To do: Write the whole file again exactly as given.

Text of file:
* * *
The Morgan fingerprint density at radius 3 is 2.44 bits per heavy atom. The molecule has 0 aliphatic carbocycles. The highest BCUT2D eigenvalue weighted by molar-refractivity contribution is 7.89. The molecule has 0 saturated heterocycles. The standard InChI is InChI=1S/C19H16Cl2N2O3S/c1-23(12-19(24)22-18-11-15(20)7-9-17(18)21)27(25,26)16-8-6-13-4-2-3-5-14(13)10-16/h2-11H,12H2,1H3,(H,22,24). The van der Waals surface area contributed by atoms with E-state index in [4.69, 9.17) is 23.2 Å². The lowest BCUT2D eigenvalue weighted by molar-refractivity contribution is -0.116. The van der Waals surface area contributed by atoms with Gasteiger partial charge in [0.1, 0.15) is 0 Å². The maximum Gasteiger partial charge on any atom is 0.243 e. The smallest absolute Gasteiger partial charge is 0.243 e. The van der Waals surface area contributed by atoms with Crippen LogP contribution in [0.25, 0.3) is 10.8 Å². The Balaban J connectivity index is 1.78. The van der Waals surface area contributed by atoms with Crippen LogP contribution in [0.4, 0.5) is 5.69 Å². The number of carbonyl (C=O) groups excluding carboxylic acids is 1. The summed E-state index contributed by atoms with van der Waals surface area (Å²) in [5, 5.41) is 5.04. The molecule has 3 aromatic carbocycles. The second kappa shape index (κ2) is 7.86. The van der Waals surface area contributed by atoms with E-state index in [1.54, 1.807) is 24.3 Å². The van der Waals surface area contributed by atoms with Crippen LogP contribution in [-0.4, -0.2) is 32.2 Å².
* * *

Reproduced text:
The Morgan fingerprint density at radius 3 is 2.44 bits per heavy atom. The molecule has 0 aliphatic carbocycles. The highest BCUT2D eigenvalue weighted by molar-refractivity contribution is 7.89. The molecule has 0 saturated heterocycles. The standard InChI is InChI=1S/C19H16Cl2N2O3S/c1-23(12-19(24)22-18-11-15(20)7-9-17(18)21)27(25,26)16-8-6-13-4-2-3-5-14(13)10-16/h2-11H,12H2,1H3,(H,22,24). The van der Waals surface area contributed by atoms with E-state index in [4.69, 9.17) is 23.2 Å². The lowest BCUT2D eigenvalue weighted by molar-refractivity contribution is -0.116. The van der Waals surface area contributed by atoms with Gasteiger partial charge in [0.1, 0.15) is 0 Å². The maximum Gasteiger partial charge on any atom is 0.243 e. The smallest absolute Gasteiger partial charge is 0.243 e. The van der Waals surface area contributed by atoms with Crippen LogP contribution in [0.25, 0.3) is 10.8 Å². The Balaban J connectivity index is 1.78. The van der Waals surface area contributed by atoms with Crippen LogP contribution in [0.4, 0.5) is 5.69 Å². The number of carbonyl (C=O) groups excluding carboxylic acids is 1. The summed E-state index contributed by atoms with van der Waals surface area (Å²) in [5, 5.41) is 5.04. The molecule has 3 aromatic carbocycles. The second kappa shape index (κ2) is 7.86. The van der Waals surface area contributed by atoms with E-state index in [1.54, 1.807) is 24.3 Å². The van der Waals surface area contributed by atoms with Crippen LogP contribution in [-0.4, -0.2) is 32.2 Å².